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Field Guides Tour Report
Iceland I 2018
Jun 27, 2018 to Jul 6, 2018
Godfried Schreur

One of the highlights of the tour is the visit to Latrabjarg seabird cliff. It holds the biggest seabird colony of Iceland, with over 3 million birds. Amongst them there are 230,000 pairs of Razorbills, which is 40% of the global population. Photo by guide Godfried Schreur.

Birding in Iceland is such a treat! You are traveling through breathtaking landscapes with dramatic, partly clouded skies and everywhere you stop there are birds, lots of birds. Sometimes it is hard, though, to keep on scanning for birds in this stunning scenery stuffed with volcanoes, falls, glacial troughs, curious lava formations, fissures, cliffs, fjords, lakes and rivers. Nevertheless, despite of all this gorgeous "distraction", we certainly managed to find all the "must see" species of Iceland. And we also enjoyed observing the flowers, Arctic Fox, Seals and even some whales.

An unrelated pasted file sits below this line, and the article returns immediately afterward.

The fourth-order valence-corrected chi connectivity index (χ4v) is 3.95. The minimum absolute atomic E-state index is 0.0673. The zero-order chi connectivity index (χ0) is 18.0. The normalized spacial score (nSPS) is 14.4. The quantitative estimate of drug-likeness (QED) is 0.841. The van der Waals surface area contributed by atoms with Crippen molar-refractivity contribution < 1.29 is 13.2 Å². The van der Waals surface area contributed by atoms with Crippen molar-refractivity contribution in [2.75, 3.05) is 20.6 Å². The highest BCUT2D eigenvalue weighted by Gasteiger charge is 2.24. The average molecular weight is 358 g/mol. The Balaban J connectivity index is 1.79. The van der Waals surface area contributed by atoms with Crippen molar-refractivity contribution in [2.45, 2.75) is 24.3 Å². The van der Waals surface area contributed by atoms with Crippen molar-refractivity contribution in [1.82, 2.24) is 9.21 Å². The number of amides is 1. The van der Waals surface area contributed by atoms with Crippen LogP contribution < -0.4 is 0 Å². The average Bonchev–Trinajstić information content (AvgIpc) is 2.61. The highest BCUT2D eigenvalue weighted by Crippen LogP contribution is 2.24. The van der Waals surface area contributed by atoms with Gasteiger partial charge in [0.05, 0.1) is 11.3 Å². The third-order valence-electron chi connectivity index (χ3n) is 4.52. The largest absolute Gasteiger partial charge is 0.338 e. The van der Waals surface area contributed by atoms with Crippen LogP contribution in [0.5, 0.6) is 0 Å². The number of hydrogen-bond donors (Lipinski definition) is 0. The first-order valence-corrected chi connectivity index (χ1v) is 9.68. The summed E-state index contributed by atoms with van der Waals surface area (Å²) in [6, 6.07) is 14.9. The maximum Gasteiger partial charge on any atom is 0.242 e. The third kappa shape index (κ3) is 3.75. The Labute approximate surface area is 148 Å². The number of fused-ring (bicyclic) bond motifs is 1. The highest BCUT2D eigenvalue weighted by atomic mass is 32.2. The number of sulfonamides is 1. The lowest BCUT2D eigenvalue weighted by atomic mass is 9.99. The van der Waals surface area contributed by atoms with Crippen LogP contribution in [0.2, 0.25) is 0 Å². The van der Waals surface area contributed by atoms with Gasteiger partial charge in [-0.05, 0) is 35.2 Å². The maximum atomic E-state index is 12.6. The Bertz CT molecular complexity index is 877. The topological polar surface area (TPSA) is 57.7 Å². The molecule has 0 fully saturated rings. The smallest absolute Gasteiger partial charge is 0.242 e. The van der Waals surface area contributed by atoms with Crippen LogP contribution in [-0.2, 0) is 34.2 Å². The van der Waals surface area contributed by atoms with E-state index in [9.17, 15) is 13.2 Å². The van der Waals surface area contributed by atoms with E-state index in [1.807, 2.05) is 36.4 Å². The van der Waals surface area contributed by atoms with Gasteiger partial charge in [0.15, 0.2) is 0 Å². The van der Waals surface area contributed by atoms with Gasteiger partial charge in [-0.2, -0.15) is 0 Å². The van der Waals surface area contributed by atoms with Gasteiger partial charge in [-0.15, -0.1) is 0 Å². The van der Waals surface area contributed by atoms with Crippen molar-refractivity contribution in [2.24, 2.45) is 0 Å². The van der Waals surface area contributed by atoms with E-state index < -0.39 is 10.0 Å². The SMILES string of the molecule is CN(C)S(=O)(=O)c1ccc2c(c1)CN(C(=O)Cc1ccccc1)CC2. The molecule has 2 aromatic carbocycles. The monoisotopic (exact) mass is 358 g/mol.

We had a lovely group and Field Guides did a great job in organizing the logistics, choosing the right hotels and designing the perfect itinerary. It all worked out very well. We had only comfortable and some very charming hotels. The food was delicious. The bus had plenty of space and big windows. Our bus driver, Addi, was great!

Weather-wise, we had a bit of everything; a bit of rain, wind, cold and clouds, but also some sunshine and bright blue skies, typical Icelandic weather.